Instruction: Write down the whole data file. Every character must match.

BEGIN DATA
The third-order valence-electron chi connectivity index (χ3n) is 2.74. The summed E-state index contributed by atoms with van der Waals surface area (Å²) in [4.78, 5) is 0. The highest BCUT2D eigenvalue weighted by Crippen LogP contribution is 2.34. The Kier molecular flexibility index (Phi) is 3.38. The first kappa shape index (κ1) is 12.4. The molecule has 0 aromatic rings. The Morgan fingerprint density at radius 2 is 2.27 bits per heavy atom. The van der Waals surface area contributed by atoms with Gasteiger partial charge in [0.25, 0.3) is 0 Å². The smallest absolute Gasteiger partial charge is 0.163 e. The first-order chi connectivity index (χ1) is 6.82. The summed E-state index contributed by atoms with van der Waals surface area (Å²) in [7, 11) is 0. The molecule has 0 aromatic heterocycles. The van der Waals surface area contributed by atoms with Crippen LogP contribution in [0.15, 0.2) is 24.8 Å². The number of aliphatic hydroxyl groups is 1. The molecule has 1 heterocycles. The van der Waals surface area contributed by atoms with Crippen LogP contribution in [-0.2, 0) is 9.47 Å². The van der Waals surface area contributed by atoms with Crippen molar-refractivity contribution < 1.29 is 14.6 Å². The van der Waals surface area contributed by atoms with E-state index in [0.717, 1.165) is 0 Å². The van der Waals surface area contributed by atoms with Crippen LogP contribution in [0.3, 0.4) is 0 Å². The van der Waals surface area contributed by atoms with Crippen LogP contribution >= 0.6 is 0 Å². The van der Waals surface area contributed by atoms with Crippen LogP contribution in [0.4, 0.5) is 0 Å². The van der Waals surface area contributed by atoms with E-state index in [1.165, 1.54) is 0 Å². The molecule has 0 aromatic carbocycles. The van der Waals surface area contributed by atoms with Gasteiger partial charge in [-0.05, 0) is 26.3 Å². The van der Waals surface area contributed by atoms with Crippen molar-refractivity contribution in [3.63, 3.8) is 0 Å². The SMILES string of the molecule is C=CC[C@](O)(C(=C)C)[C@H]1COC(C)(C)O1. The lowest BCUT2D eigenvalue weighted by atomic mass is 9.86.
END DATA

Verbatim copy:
The third-order valence-electron chi connectivity index (χ3n) is 2.74. The summed E-state index contributed by atoms with van der Waals surface area (Å²) in [4.78, 5) is 0. The highest BCUT2D eigenvalue weighted by Crippen LogP contribution is 2.34. The Kier molecular flexibility index (Phi) is 3.38. The first kappa shape index (κ1) is 12.4. The molecule has 0 aromatic rings. The Morgan fingerprint density at radius 2 is 2.27 bits per heavy atom. The van der Waals surface area contributed by atoms with Gasteiger partial charge in [0.25, 0.3) is 0 Å². The smallest absolute Gasteiger partial charge is 0.163 e. The first-order chi connectivity index (χ1) is 6.82. The summed E-state index contributed by atoms with van der Waals surface area (Å²) in [7, 11) is 0. The molecule has 0 aromatic heterocycles. The van der Waals surface area contributed by atoms with Crippen LogP contribution in [0.15, 0.2) is 24.8 Å². The number of aliphatic hydroxyl groups is 1. The molecule has 1 heterocycles. The van der Waals surface area contributed by atoms with Crippen LogP contribution in [-0.2, 0) is 9.47 Å². The van der Waals surface area contributed by atoms with Crippen molar-refractivity contribution < 1.29 is 14.6 Å². The van der Waals surface area contributed by atoms with E-state index in [0.717, 1.165) is 0 Å². The van der Waals surface area contributed by atoms with Crippen LogP contribution in [0.3, 0.4) is 0 Å². The van der Waals surface area contributed by atoms with Crippen LogP contribution >= 0.6 is 0 Å². The van der Waals surface area contributed by atoms with Crippen LogP contribution in [0.4, 0.5) is 0 Å². The van der Waals surface area contributed by atoms with E-state index in [1.165, 1.54) is 0 Å². The molecule has 0 aromatic carbocycles. The van der Waals surface area contributed by atoms with Gasteiger partial charge in [-0.05, 0) is 26.3 Å². The van der Waals surface area contributed by atoms with Crippen molar-refractivity contribution in [3.63, 3.8) is 0 Å². The SMILES string of the molecule is C=CC[C@](O)(C(=C)C)[C@H]1COC(C)(C)O1. The lowest BCUT2D eigenvalue weighted by atomic mass is 9.86.